USW Workshop Guide – and other climate change training resources

USW-365x365The United Steelworkers Union in Canada  produced a workshop guide, Climate Change and Just Transition: What will workers need? . The guide was piloted at the United Steelworkers National Health, Safety, Environment and Human Rights Conference in 2017, and released to the public in May 2019 by the Adapting Canadian Work and Workplaces to Respond to Climate Change (ACW), which was a partner on the project. The 47-page guide is designed to lead union members through discussion topics and activities, including general introduction to climate change concepts and vocabulary, and how climate change contributes to the world of work, particularly in the forestry, mining, and transportation industries where USW membership is concentrated. The Guide also discusses Just Transition and the Canadian experience, as well as areas of action for unions: Collective Agreements; Political Lobbying; Green Procurement; Training; and Employment Insurance.

A 2018 resource,  Communicating Climate Change and Energy in Alberta , focuses on how to talk to people effectively, and gives specifics about vocabulary and themes that are participative and non-confrontational.  Some highlights are cited in Lessons in talking climate with Albertan Oil Workers” (Feb. 21), including:

“In Alberta, recognising the role that oil and gas has played in securing local livelihoods proved crucial. Most environmentalists would balk at a narrative of ‘gratitude’ towards oil, but co-producing an equitable path out of fossil fuel dependency means making oil sands workers feel valued, not attacked. Empathetic language that acknowledges oil’s place in local history could therefore be the key to cultivating support for decarbonisation.

…..This project was also one of the first to test language specifically on energy transitions. While participants were generally receptive to the concept, the word ‘just’, with its social justice connotations, proved to be anything but politically neutral. In an environment where attitudes towards climate are bound to political identities, many interviewees showed a reluctance to the idea of government handouts, even where an unjust transition would likely put them out of a job. Rather, the report recommends a narrative of ‘diversification’ rather than ‘transition’, stressing positive future opportunities instead of moving away from a negative past.”

The report was produced by the  Alberta Narratives Project, whose lead partners are The Pembina Institute and Alberta Ecotrust. It  is part of the global Climate Outreach Initiative,  whose goal is to understand and train communicators to deliver effective communications which lead to cooperative approaches.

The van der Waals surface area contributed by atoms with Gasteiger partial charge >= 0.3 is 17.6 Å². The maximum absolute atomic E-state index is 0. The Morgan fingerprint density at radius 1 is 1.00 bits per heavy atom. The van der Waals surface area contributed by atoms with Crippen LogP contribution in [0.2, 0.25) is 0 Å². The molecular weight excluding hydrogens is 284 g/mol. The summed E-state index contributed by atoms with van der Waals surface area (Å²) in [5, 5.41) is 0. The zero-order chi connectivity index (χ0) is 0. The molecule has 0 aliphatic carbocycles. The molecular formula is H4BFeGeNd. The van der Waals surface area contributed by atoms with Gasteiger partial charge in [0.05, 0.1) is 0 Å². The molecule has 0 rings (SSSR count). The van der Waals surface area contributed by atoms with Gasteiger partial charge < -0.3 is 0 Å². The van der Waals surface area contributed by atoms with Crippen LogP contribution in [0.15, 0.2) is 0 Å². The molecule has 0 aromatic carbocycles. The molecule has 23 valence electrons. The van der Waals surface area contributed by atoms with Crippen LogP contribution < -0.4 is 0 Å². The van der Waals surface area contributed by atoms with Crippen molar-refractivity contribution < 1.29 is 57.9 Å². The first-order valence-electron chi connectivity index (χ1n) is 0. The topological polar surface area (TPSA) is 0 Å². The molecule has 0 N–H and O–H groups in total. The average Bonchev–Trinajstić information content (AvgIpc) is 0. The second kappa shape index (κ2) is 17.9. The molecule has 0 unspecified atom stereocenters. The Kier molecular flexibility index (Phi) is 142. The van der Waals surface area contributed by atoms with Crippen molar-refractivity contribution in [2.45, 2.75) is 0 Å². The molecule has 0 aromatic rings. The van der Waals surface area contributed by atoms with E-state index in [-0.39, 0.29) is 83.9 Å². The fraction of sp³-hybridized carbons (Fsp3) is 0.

environmental racism trainingThe ACW also partnered with  the Coalition of Black Trade Unionists  to produce the training materials used for an Environmental Racism and Work workshop at the Indigenous and Workers of Colour Conference organized by the Toronto and York Region Labour Council on June 1st.  The 2-hour workshop was co-delivered by Patricia Chong (Asian Canadian Labour Alliance) and Chris Wilson (Coalition of Black Trade Unionists) – the Facilitator’s notes for the 2-hour workshop are here.  Related  training materials on environmental racism are described, with links, here .

climate resistance handbookThe Climate Resistance Handbook  was released by 350.org in May 2019, and meant to be used with their library of free training resources.  This handbook is directed at a general audience, especially young climate strikers, with very basic principles of building relationships, tactics, and moving from actions to strategic campaigns.  It includes the example of an organized action in 2014 at the National Energy Board against  TransCanada’s Energy East pipeline.

 

Canada’s new plastics initiatives and their impacts on jobs and emissions

turtle with bagAs widely reported, Canada announced plans on June 10 to enact a ban on single-use plastics starting in 2021.  No list of specific products was released,  but the Government Backgrounder  suggests shopping bags, straws, cutlery, plates, and stir sticks will be included, and states that the full list of  “harmful products” will be identified through a “science-based approach” .  Although most news reports zeroed in on the “banning plastic straws” angle, the initiative covers much more, as set out in the government’s Backgrounder:

  1. Ensuring that companies that manufacture plastic products or sell items with plastic packaging are responsible for managing the collection and recycling of their plastic waste